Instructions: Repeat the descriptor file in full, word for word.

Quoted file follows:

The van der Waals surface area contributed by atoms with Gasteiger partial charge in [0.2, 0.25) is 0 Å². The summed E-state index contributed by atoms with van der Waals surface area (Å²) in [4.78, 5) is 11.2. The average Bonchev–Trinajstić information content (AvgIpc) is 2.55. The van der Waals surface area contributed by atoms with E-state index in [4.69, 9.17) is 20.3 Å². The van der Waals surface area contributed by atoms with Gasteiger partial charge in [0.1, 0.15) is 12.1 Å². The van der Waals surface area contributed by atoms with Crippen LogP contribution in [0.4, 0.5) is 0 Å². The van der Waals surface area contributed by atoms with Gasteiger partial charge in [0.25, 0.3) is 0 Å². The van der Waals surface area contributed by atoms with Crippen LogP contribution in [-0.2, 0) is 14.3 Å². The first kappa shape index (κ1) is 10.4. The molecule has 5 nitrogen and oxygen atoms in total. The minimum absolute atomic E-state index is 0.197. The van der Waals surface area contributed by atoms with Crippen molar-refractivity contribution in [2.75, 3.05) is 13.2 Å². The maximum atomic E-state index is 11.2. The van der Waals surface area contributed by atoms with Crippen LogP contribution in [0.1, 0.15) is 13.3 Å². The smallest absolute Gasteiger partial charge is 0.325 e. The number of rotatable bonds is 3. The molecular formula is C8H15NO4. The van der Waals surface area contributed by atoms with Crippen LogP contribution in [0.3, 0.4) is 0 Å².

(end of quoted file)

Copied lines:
The van der Waals surface area contributed by atoms with Gasteiger partial charge in [0.2, 0.25) is 0 Å². The summed E-state index contributed by atoms with van der Waals surface area (Å²) in [4.78, 5) is 11.2. The average Bonchev–Trinajstić information content (AvgIpc) is 2.55. The van der Waals surface area contributed by atoms with E-state index in [4.69, 9.17) is 20.3 Å². The van der Waals surface area contributed by atoms with Gasteiger partial charge in [0.1, 0.15) is 12.1 Å². The van der Waals surface area contributed by atoms with Crippen LogP contribution in [0.4, 0.5) is 0 Å². The van der Waals surface area contributed by atoms with Gasteiger partial charge in [0.25, 0.3) is 0 Å². The van der Waals surface area contributed by atoms with Crippen LogP contribution in [-0.2, 0) is 14.3 Å². The first kappa shape index (κ1) is 10.4. The molecule has 5 nitrogen and oxygen atoms in total. The minimum absolute atomic E-state index is 0.197. The van der Waals surface area contributed by atoms with Crippen molar-refractivity contribution in [2.75, 3.05) is 13.2 Å². The maximum atomic E-state index is 11.2. The van der Waals surface area contributed by atoms with Crippen LogP contribution in [0.1, 0.15) is 13.3 Å². The smallest absolute Gasteiger partial charge is 0.325 e. The number of rotatable bonds is 3. The molecular formula is C8H15NO4. The van der Waals surface area contributed by atoms with Crippen LogP contribution in [0.3, 0.4) is 0 Å².